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Differential

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Differential

Your Jeep’s axle is an essential part of the drivetrain, as its differential is the last checkpoint for rotational energy between the engine and the wheels. While working your differential, it is absolutely crucial that you tighten all of the bolts and gears to the EXACT specifications laid out by the manufacturer. Below is a handy guide of some of the most popular axle configurations and their torque specs.

But first, a little background on each area covered and exactly why having the proper torque matters.

Cover Bolts: Proper cover torque is imperative, having the cover too loose could allow shifting, and too tight could lead to warping or, in the case of an aluminum cover, cracking. This torque will vary, based on the material used and the axle type.

Pinion Bearing Preload and Pinion Nut: Tension placed on the pinion gear’s tapered bearings is known as the pinion bearing preload. This is measured using a collapsible spacer, called a crush sleeve, placed between the bearings. Tightening the pinion nut to its proper torque will give you the preload.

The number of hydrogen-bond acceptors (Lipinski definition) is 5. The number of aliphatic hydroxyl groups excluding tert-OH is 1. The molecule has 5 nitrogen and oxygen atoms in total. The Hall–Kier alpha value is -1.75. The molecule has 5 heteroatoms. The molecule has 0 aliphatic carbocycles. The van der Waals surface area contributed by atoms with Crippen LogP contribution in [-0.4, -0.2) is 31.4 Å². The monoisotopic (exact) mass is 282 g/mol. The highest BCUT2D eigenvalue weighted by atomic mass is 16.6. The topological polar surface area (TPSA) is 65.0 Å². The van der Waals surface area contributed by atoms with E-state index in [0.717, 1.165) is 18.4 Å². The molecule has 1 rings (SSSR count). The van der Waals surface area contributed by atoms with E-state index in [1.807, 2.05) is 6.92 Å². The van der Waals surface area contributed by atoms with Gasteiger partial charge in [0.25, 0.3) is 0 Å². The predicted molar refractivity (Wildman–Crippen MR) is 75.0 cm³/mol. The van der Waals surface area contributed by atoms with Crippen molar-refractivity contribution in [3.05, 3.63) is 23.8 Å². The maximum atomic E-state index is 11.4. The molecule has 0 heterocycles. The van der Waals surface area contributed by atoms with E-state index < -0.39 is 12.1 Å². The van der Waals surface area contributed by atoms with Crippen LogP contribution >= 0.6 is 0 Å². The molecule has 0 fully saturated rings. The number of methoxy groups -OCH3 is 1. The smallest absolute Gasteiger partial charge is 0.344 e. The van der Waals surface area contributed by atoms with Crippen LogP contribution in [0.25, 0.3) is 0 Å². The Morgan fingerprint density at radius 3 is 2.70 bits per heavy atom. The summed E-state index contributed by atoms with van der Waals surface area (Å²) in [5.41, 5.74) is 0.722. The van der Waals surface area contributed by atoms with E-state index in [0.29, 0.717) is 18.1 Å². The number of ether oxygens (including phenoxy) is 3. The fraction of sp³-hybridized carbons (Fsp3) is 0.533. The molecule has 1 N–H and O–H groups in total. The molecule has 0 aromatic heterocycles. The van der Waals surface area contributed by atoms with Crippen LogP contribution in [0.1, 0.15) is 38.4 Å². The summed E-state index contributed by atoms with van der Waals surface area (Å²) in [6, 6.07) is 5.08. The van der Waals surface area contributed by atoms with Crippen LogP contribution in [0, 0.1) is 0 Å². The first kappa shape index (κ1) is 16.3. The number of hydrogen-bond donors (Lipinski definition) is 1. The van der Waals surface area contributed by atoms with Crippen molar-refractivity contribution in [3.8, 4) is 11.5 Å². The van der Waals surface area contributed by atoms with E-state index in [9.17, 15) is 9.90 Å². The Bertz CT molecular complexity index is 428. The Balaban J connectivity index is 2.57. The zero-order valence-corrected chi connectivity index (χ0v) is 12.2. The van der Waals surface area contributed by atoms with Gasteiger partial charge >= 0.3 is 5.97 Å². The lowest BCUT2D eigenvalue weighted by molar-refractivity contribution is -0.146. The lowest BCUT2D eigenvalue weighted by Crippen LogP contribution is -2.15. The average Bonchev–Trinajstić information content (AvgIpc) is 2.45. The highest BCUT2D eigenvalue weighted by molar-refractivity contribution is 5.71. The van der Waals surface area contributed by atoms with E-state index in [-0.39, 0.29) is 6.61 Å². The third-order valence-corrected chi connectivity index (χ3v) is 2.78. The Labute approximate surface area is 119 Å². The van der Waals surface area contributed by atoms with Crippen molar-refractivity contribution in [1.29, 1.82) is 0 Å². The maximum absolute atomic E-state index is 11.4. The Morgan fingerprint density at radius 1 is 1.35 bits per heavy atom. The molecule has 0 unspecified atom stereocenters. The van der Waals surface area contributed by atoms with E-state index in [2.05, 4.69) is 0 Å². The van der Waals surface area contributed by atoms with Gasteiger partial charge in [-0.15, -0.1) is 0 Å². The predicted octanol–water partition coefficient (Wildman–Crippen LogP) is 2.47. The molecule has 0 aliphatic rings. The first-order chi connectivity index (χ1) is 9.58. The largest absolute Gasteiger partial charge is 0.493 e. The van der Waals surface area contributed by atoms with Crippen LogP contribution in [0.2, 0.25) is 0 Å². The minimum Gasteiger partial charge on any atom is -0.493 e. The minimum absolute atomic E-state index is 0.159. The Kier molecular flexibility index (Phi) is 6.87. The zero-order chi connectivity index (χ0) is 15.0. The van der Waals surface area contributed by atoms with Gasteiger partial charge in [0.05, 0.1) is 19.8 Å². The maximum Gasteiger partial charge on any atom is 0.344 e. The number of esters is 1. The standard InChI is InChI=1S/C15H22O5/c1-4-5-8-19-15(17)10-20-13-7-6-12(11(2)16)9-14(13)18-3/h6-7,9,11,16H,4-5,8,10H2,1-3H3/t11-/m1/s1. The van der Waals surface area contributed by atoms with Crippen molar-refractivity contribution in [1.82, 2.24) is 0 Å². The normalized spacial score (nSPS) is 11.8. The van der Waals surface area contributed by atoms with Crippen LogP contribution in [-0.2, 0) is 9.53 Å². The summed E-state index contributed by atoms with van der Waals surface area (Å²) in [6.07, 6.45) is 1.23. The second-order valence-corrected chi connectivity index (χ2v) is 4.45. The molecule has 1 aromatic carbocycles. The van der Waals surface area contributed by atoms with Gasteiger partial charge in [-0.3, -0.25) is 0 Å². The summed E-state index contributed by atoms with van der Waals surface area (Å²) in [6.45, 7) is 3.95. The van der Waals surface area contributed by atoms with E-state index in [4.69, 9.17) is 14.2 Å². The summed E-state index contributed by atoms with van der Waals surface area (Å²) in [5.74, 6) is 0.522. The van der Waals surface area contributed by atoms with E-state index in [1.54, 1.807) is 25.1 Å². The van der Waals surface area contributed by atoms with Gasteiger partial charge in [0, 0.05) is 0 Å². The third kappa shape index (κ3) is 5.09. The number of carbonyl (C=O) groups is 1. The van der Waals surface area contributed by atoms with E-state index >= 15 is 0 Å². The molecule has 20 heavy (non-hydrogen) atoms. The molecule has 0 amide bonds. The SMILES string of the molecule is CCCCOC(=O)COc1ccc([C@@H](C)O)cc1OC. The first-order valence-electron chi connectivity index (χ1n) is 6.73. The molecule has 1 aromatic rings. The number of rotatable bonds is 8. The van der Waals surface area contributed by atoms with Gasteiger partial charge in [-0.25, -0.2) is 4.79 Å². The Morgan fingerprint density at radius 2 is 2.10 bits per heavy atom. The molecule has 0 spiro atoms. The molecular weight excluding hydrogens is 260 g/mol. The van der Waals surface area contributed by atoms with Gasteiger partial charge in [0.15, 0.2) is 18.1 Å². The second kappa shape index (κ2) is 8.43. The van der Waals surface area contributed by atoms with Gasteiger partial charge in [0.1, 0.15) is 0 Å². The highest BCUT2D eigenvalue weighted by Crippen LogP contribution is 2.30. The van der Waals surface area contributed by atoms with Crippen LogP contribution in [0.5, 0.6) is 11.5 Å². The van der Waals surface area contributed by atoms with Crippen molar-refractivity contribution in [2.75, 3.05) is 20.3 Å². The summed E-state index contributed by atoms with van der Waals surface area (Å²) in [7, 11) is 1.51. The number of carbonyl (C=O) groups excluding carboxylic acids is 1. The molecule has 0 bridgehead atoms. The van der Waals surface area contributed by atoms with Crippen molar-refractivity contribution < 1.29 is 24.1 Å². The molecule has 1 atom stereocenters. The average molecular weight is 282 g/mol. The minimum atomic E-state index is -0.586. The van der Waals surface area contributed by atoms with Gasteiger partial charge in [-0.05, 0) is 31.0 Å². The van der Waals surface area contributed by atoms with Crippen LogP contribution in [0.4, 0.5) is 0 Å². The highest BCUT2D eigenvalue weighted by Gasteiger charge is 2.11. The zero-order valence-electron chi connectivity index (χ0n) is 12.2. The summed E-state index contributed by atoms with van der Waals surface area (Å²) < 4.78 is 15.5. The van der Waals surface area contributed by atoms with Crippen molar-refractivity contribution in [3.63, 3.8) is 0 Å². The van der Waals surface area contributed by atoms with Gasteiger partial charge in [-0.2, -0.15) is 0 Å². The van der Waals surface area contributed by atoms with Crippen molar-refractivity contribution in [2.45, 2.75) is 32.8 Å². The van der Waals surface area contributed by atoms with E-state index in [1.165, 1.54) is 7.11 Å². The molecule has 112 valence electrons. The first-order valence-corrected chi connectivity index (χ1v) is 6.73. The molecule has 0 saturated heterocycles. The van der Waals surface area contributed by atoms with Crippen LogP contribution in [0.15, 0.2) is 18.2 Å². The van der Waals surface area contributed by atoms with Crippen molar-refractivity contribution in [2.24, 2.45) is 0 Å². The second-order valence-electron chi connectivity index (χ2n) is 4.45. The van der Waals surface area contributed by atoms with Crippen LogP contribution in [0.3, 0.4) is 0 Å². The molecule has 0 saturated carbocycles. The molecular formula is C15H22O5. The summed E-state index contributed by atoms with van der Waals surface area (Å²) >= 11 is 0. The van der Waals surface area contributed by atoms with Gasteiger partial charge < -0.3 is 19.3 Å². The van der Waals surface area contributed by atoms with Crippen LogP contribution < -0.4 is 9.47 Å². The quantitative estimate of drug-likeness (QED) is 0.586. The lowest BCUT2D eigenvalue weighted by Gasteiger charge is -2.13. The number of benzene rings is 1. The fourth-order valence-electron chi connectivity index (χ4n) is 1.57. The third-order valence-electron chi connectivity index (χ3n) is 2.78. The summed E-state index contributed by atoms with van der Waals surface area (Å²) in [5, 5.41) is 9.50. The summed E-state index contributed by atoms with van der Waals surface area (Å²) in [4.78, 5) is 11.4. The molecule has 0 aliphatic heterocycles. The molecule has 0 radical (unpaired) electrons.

Ring Gear Backlash: This is the distance of clearance between the mating gear teeth in your differential. Its purpose is to prevent potential binding up of the gears and to allow a thin film of oil to coat each tooth.

Ring Gear Bolts to Case: These bolts must undergo a lot of torque from the spinning differential. Too tight or too lose could throw off the balance of this critical piece of machinery.

Side Bearing Caps: The side bearings are tapered bearings that allow the differential case to spin freely inside the differential carrier. Adjusted too tight and they could overheat and alter the temper of the metal, resulting in further problems down the trail. Too loose and the whole differential case could move and cause damage to internal components.